Sounds helpful, right? While being armed with as much knowledge as possible about what you're putting in your body is a benefit, registered dietitian Brigitte Zeitlin, RD, feels strongly that it's still way more important to pay attention to the total sugar than the added sugar. "Whether it's eating healthier, reducing inflammation, alleviating digestive issues, clearing up your skin, maintaining a healthy weight, reducing inflammation, or lowering your risk of chronic illnesses, keeping an eye on total grams is what is going to get you to your goals," she says.
"No added sugar" is a confusing marketing term more than anything else, says Zeitlin. "Foods made from fruits, whole grains, and dairy can say they have no added sugar because they don’t. For example, a large bottle of orange juice—made from whole fruit—will still contain more sugar than you should consume in a day," she says. "But because they write no added sugar on it, people are unknowingly sabotaging their goals but drinking the entire bottle.Your body can't differentiate between sources of sugar. That's why the total content matters so much. You should limit your intake to 24 grams a day (for women) and 36 grams a day (for men), according to the American Heart Association.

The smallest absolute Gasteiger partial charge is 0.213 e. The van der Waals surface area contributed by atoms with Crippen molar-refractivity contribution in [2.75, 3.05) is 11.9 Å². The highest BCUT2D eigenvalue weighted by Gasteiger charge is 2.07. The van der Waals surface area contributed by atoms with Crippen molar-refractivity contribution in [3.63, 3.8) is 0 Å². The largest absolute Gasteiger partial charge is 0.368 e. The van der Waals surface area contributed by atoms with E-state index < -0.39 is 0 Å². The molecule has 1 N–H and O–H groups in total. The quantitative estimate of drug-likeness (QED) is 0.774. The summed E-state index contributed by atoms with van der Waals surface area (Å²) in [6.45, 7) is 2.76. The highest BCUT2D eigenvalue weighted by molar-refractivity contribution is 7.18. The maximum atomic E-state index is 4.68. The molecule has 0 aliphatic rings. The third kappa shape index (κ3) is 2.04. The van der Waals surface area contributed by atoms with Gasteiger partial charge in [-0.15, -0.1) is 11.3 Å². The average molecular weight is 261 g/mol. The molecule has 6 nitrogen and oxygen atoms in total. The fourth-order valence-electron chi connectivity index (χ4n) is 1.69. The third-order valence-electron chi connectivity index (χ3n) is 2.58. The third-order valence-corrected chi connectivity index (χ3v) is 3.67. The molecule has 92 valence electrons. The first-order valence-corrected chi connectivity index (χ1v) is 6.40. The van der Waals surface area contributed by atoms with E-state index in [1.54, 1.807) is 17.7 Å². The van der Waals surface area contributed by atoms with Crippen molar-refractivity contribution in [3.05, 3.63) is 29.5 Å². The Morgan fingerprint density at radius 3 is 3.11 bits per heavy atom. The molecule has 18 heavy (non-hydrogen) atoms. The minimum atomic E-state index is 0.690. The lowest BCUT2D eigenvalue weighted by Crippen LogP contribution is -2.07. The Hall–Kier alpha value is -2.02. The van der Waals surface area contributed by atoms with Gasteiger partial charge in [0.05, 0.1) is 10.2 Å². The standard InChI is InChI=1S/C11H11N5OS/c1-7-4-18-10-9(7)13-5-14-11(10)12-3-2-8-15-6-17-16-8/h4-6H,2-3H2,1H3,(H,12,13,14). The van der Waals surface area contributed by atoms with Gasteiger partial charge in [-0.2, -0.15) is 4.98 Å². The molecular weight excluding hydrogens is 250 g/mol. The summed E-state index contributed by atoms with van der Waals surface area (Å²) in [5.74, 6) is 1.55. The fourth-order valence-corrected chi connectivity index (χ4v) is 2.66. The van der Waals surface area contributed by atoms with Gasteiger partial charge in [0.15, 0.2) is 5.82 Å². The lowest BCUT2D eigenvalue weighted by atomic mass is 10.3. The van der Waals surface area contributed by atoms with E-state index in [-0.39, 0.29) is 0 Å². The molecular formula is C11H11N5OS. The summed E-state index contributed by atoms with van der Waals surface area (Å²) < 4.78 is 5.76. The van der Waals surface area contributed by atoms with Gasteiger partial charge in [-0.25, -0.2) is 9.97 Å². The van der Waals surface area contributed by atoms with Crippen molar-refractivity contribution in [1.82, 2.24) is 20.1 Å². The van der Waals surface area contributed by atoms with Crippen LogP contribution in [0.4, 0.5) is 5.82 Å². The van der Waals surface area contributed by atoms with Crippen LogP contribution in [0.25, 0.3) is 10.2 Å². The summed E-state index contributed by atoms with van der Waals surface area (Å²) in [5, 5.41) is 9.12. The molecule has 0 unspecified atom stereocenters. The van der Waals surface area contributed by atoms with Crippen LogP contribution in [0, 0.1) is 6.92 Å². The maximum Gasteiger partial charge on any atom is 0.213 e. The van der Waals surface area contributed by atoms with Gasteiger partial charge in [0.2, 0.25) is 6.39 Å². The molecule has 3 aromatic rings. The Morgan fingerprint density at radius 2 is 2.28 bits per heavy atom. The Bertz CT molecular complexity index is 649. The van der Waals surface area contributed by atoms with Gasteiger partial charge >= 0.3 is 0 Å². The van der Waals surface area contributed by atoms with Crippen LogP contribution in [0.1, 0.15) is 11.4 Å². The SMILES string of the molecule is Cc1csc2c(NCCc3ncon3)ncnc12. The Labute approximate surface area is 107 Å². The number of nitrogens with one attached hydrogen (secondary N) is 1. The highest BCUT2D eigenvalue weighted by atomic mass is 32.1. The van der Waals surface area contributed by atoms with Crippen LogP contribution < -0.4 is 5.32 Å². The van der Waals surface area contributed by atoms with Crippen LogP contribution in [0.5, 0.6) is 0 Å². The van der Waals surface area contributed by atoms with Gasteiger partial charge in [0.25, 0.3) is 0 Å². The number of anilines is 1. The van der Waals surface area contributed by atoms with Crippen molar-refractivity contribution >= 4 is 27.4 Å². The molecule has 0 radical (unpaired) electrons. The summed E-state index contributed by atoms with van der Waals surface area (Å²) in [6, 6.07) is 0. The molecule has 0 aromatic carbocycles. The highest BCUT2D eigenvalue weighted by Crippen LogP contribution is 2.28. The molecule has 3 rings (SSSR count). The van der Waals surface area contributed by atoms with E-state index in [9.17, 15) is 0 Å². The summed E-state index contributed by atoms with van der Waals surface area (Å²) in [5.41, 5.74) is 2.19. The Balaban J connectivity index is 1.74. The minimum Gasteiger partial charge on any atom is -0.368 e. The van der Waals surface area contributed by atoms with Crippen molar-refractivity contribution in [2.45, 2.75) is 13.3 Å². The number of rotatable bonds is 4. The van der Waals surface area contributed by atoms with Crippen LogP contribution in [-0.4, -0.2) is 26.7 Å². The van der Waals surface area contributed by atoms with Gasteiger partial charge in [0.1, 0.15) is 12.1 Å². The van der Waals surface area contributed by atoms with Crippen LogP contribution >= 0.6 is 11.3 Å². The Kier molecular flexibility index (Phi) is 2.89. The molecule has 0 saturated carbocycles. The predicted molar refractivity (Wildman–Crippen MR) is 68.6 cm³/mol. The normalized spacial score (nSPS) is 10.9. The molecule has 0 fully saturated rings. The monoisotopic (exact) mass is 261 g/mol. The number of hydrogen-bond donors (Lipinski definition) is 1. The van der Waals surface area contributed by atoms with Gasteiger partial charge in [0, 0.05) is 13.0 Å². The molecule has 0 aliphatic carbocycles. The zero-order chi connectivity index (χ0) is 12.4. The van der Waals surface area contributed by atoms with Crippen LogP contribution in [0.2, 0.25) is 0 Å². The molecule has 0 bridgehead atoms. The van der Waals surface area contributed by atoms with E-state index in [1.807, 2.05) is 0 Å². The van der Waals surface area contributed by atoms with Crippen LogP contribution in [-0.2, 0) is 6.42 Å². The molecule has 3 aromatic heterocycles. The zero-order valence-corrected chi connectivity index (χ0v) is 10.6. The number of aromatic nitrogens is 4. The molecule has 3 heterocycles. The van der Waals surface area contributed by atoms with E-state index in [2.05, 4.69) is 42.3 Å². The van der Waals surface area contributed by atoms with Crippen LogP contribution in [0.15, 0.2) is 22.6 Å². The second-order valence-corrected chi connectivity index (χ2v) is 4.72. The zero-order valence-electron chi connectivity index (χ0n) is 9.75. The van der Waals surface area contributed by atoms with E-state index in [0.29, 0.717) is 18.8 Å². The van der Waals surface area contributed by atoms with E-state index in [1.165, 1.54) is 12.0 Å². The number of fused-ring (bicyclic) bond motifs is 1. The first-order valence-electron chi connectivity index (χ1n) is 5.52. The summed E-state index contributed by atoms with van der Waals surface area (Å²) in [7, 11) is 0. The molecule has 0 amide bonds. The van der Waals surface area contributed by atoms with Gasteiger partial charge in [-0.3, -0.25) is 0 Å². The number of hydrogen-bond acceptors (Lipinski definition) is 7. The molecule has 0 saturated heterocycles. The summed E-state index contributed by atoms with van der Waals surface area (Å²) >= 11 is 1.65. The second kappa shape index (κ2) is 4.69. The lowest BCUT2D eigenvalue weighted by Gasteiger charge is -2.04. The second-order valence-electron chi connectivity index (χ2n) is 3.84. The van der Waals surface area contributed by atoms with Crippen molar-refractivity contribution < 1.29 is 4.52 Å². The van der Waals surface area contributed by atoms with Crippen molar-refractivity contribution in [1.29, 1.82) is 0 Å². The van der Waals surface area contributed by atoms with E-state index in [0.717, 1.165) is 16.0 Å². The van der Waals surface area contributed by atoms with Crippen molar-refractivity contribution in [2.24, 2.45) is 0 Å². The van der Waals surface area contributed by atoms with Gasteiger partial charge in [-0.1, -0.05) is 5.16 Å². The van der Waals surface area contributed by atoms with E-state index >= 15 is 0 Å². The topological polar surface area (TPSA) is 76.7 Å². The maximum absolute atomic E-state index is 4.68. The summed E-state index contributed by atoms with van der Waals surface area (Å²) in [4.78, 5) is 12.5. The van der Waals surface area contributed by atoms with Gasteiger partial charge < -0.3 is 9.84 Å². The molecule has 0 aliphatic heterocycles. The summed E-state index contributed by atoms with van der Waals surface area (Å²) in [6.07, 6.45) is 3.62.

Even with the new label laws going into effect next month, some brands will still try to deceive consumers into thinking their products are healthier than they really are. "Keep in mind that sugar by other names—maple syrup, agave, honey, and fruit purees—is still sugar," says Zeitlin.
The healthiest sugar, according to a registered dietitian:
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